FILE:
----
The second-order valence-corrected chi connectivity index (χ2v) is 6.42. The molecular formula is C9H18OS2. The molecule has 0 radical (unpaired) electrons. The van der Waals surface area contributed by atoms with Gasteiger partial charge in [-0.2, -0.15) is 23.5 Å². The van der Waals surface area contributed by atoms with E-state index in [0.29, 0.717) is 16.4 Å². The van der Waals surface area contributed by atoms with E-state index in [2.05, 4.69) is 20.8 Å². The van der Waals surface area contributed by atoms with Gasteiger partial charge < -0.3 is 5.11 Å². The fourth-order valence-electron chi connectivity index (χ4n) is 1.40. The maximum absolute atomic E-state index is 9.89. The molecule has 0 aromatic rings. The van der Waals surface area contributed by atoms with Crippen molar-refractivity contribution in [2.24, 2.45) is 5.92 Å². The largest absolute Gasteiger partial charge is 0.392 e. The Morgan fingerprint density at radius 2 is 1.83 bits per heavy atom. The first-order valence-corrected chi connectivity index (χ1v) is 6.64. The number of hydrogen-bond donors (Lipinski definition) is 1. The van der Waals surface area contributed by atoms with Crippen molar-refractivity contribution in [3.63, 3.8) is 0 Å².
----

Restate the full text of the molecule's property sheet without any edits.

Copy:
The second-order valence-corrected chi connectivity index (χ2v) is 6.42. The molecular formula is C9H18OS2. The molecule has 0 radical (unpaired) electrons. The van der Waals surface area contributed by atoms with Gasteiger partial charge in [-0.2, -0.15) is 23.5 Å². The van der Waals surface area contributed by atoms with E-state index in [0.29, 0.717) is 16.4 Å². The van der Waals surface area contributed by atoms with E-state index in [2.05, 4.69) is 20.8 Å². The van der Waals surface area contributed by atoms with Gasteiger partial charge < -0.3 is 5.11 Å². The fourth-order valence-electron chi connectivity index (χ4n) is 1.40. The maximum absolute atomic E-state index is 9.89. The molecule has 0 aromatic rings. The van der Waals surface area contributed by atoms with Crippen molar-refractivity contribution in [2.24, 2.45) is 5.92 Å². The largest absolute Gasteiger partial charge is 0.392 e. The Morgan fingerprint density at radius 2 is 1.83 bits per heavy atom. The first-order valence-corrected chi connectivity index (χ1v) is 6.64. The number of hydrogen-bond donors (Lipinski definition) is 1. The van der Waals surface area contributed by atoms with Crippen molar-refractivity contribution in [3.63, 3.8) is 0 Å².